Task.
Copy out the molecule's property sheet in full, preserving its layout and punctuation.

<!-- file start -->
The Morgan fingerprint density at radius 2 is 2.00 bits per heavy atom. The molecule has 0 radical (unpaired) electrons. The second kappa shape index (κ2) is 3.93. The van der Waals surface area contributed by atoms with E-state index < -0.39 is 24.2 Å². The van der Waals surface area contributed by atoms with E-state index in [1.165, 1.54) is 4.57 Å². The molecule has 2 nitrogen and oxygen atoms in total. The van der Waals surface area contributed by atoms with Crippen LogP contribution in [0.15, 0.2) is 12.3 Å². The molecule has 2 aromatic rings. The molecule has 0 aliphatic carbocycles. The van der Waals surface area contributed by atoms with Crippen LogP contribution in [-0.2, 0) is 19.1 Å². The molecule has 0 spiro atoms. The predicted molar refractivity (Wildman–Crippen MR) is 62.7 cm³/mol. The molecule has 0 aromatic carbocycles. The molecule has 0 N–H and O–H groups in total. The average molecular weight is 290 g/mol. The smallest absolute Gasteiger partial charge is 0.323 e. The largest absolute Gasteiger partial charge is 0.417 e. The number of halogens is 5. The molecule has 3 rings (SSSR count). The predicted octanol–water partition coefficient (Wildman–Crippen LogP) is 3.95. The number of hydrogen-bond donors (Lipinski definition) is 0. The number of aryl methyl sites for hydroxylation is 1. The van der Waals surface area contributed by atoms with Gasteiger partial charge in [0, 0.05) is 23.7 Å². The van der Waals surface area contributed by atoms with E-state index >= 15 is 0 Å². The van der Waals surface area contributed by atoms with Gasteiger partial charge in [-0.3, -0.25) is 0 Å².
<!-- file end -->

The Morgan fingerprint density at radius 2 is 2.00 bits per heavy atom. The molecule has 0 radical (unpaired) electrons. The second kappa shape index (κ2) is 3.93. The van der Waals surface area contributed by atoms with E-state index < -0.39 is 24.2 Å². The van der Waals surface area contributed by atoms with E-state index in [1.165, 1.54) is 4.57 Å². The molecule has 2 nitrogen and oxygen atoms in total. The van der Waals surface area contributed by atoms with Crippen LogP contribution in [0.15, 0.2) is 12.3 Å². The molecule has 2 aromatic rings. The molecule has 0 aliphatic carbocycles. The van der Waals surface area contributed by atoms with Crippen LogP contribution in [-0.2, 0) is 19.1 Å². The molecule has 0 spiro atoms. The predicted molar refractivity (Wildman–Crippen MR) is 62.7 cm³/mol. The molecule has 0 aromatic carbocycles. The molecule has 0 N–H and O–H groups in total. The average molecular weight is 290 g/mol. The smallest absolute Gasteiger partial charge is 0.323 e. The largest absolute Gasteiger partial charge is 0.417 e. The number of halogens is 5. The molecule has 3 rings (SSSR count). The predicted octanol–water partition coefficient (Wildman–Crippen LogP) is 3.95. The number of hydrogen-bond donors (Lipinski definition) is 0. The number of aryl methyl sites for hydroxylation is 1. The van der Waals surface area contributed by atoms with Gasteiger partial charge in [0, 0.05) is 23.7 Å². The van der Waals surface area contributed by atoms with E-state index >= 15 is 0 Å². The van der Waals surface area contributed by atoms with Gasteiger partial charge in [-0.3, -0.25) is 0 Å².